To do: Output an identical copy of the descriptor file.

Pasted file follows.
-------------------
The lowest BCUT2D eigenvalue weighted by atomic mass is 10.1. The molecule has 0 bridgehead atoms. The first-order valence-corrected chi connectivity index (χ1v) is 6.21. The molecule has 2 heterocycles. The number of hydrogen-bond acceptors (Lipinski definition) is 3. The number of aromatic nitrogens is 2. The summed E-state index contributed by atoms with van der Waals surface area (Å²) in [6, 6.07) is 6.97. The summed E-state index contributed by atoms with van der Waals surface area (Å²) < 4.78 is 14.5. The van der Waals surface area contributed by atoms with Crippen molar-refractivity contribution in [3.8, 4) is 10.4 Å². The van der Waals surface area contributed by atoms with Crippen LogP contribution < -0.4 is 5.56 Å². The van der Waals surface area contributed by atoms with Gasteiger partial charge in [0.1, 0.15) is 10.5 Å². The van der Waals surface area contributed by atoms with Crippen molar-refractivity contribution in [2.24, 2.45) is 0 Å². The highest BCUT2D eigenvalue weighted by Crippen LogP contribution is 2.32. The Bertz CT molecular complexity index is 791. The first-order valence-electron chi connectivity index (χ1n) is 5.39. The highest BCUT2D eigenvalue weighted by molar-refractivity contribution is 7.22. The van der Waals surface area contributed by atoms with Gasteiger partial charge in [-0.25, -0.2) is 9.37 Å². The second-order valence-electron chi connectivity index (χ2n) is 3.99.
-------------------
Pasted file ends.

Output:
The lowest BCUT2D eigenvalue weighted by atomic mass is 10.1. The molecule has 0 bridgehead atoms. The first-order valence-corrected chi connectivity index (χ1v) is 6.21. The molecule has 2 heterocycles. The number of hydrogen-bond acceptors (Lipinski definition) is 3. The number of aromatic nitrogens is 2. The summed E-state index contributed by atoms with van der Waals surface area (Å²) in [6, 6.07) is 6.97. The summed E-state index contributed by atoms with van der Waals surface area (Å²) < 4.78 is 14.5. The van der Waals surface area contributed by atoms with Crippen molar-refractivity contribution in [3.8, 4) is 10.4 Å². The van der Waals surface area contributed by atoms with Crippen LogP contribution < -0.4 is 5.56 Å². The van der Waals surface area contributed by atoms with Gasteiger partial charge in [0.1, 0.15) is 10.5 Å². The van der Waals surface area contributed by atoms with Crippen molar-refractivity contribution in [2.24, 2.45) is 0 Å². The highest BCUT2D eigenvalue weighted by Crippen LogP contribution is 2.32. The Bertz CT molecular complexity index is 791. The first-order valence-electron chi connectivity index (χ1n) is 5.39. The highest BCUT2D eigenvalue weighted by molar-refractivity contribution is 7.22. The van der Waals surface area contributed by atoms with Gasteiger partial charge in [-0.25, -0.2) is 9.37 Å². The second-order valence-electron chi connectivity index (χ2n) is 3.99.